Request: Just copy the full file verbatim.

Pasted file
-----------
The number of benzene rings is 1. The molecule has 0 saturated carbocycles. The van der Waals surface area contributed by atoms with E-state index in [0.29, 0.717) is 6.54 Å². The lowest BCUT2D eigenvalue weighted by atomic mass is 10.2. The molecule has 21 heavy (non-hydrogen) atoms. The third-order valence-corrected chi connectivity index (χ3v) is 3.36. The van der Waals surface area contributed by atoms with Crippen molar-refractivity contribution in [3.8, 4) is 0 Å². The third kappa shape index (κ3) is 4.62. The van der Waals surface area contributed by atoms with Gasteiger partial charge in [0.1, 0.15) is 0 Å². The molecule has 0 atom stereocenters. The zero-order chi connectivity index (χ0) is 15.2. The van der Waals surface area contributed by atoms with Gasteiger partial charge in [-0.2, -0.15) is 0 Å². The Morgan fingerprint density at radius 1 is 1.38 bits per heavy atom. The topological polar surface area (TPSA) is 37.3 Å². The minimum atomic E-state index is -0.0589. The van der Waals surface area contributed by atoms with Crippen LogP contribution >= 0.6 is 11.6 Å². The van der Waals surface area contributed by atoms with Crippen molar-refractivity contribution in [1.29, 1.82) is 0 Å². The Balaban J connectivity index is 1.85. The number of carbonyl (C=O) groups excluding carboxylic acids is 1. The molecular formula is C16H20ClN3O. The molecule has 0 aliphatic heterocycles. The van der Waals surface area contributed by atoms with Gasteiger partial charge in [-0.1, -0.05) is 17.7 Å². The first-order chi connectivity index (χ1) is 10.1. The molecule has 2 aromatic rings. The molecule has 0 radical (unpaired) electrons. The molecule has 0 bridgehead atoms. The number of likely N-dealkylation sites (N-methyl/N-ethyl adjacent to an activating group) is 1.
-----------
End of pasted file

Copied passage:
The number of benzene rings is 1. The molecule has 0 saturated carbocycles. The van der Waals surface area contributed by atoms with E-state index in [0.29, 0.717) is 6.54 Å². The lowest BCUT2D eigenvalue weighted by atomic mass is 10.2. The molecule has 21 heavy (non-hydrogen) atoms. The third-order valence-corrected chi connectivity index (χ3v) is 3.36. The van der Waals surface area contributed by atoms with Crippen molar-refractivity contribution in [3.8, 4) is 0 Å². The third kappa shape index (κ3) is 4.62. The van der Waals surface area contributed by atoms with Gasteiger partial charge in [0.1, 0.15) is 0 Å². The molecule has 0 atom stereocenters. The zero-order chi connectivity index (χ0) is 15.2. The van der Waals surface area contributed by atoms with Gasteiger partial charge in [-0.2, -0.15) is 0 Å². The Morgan fingerprint density at radius 1 is 1.38 bits per heavy atom. The topological polar surface area (TPSA) is 37.3 Å². The minimum atomic E-state index is -0.0589. The van der Waals surface area contributed by atoms with Crippen LogP contribution >= 0.6 is 11.6 Å². The van der Waals surface area contributed by atoms with Crippen molar-refractivity contribution in [1.29, 1.82) is 0 Å². The Balaban J connectivity index is 1.85. The number of carbonyl (C=O) groups excluding carboxylic acids is 1. The molecular formula is C16H20ClN3O. The molecule has 0 aliphatic heterocycles. The van der Waals surface area contributed by atoms with Gasteiger partial charge in [-0.1, -0.05) is 17.7 Å². The first-order chi connectivity index (χ1) is 10.1. The molecule has 2 aromatic rings. The molecule has 0 radical (unpaired) electrons. The molecule has 0 bridgehead atoms. The number of likely N-dealkylation sites (N-methyl/N-ethyl adjacent to an activating group) is 1.